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3.1 Directory Display

There are three major sections in the display. The first line or two is the root directory speedbar is currently viewing. You can jump to one of the parent directories by clicking on the name of the directory you wish to jump to.

Next, directories are listed. A directory starts with the group indicator button ‘<+>’. Clicking the directory name makes speedbar load that directory as the root directory for its display. Clicking the ‘<+>’ button will list all directories and files beneath.

Next, files are listed. Files start with the group indicator ‘[+]’ or ‘[?]’. You can jump to a file in the attached frame by clicking on the file name. You can expand a file and look at its tags by clicking on the ‘[+]’ symbol near the file name.

A typical session might look like this:

     ~/lisp/
     <+> checkdoc
     <+> eieio
     <-> speedbar
      [+] Makefile
      [+] rpm.el #
      [+] sb-gud.el #
      [+] sb-info.el #
      [+] sb-rmail.el #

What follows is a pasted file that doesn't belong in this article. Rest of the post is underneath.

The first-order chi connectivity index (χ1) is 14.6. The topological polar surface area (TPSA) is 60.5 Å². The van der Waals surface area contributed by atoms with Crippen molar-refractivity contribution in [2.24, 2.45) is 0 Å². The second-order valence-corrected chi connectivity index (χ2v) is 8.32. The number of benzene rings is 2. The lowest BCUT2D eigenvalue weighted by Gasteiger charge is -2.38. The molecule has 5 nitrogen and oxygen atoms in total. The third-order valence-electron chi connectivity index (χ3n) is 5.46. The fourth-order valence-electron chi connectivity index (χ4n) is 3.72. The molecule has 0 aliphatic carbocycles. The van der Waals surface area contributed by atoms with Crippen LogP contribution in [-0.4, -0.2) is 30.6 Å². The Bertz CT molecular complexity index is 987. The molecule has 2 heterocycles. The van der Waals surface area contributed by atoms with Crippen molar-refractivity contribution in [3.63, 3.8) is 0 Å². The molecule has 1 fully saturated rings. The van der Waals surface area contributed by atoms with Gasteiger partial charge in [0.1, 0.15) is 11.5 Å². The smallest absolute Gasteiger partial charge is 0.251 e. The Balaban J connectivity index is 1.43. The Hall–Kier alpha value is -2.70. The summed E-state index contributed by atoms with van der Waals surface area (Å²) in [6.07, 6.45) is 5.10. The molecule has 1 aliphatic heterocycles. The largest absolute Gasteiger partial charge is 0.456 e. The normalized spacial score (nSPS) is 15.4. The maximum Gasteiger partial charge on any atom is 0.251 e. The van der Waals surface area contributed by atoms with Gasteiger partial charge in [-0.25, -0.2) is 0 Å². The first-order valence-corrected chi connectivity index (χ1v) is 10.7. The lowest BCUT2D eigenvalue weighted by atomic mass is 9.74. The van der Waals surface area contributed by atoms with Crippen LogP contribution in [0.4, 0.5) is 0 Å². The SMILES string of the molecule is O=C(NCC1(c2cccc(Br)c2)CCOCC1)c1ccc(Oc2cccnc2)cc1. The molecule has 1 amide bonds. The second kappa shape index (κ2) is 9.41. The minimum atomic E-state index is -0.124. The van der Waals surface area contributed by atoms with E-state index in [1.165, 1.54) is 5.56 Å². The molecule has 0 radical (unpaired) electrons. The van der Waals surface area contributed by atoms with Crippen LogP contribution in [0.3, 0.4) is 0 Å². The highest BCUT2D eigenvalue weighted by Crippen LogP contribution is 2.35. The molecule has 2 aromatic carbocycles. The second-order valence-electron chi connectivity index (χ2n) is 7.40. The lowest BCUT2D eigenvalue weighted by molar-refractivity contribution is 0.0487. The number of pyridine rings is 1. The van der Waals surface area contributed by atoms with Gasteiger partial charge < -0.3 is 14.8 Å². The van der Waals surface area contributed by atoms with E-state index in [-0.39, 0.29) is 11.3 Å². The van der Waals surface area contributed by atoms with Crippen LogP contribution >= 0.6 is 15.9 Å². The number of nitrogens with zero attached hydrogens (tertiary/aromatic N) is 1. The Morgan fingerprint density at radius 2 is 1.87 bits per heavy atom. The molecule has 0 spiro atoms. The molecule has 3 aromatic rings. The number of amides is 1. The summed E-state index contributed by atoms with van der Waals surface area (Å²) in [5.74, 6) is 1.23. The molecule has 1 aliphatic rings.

[+] sb-w3.el
      [-] speedbar.el *!
       {+} Types
       {+} Variables
       {+} def (group)
       {+} speedbar-
      [+] speedbar.texi *
     <+> testme
     [+] align.el
     [+] autoconf.el

In this example, you can see several directories. The directory speedbar has been opened inline. Inside the directory speedbar, the file speedbar.el has its tags exposed. These tags are extensive, and they are summarized into tag groups.

Files get additional boolean flags associated with them. Valid flags are:

*
This file has been checked out of a version control system. See Version Control.
#
This file has an up to date object file associated with it. The variable speedbar-obj-alist defines how speedbar determines this value.
!
This file has an out of date object file associated with it.

A Tag group is prefixed with the symbol ‘{+}’. Clicking this symbol will show all symbols that have been organized into that group. Different types of files have unique tagging methods as defined by their major mode. Tags are generated with either the imenu package, or through the etags interface.

Tag groups are defined in multiple ways which make it easier to find the tag you are looking for. Imenu keywords explicitly create groups, and speedbar will automatically create groups if tag lists are too long.

In our example, Imenu created the groups ‘Types’ and ‘Variables’. All remaining top-level symbols are then regrouped based on the variable speedbar-tag-hierarchy-method. The subgroups ‘def’ and ‘speedbar-’ are groupings where the first few characters of the given symbols are specified in the group name. Some group names may say something like ‘speedbar-t to speedbar-v’, indicating that all symbols which alphabetically fall between those categories are included in that sub-group. See Tag Hierarchy Methods.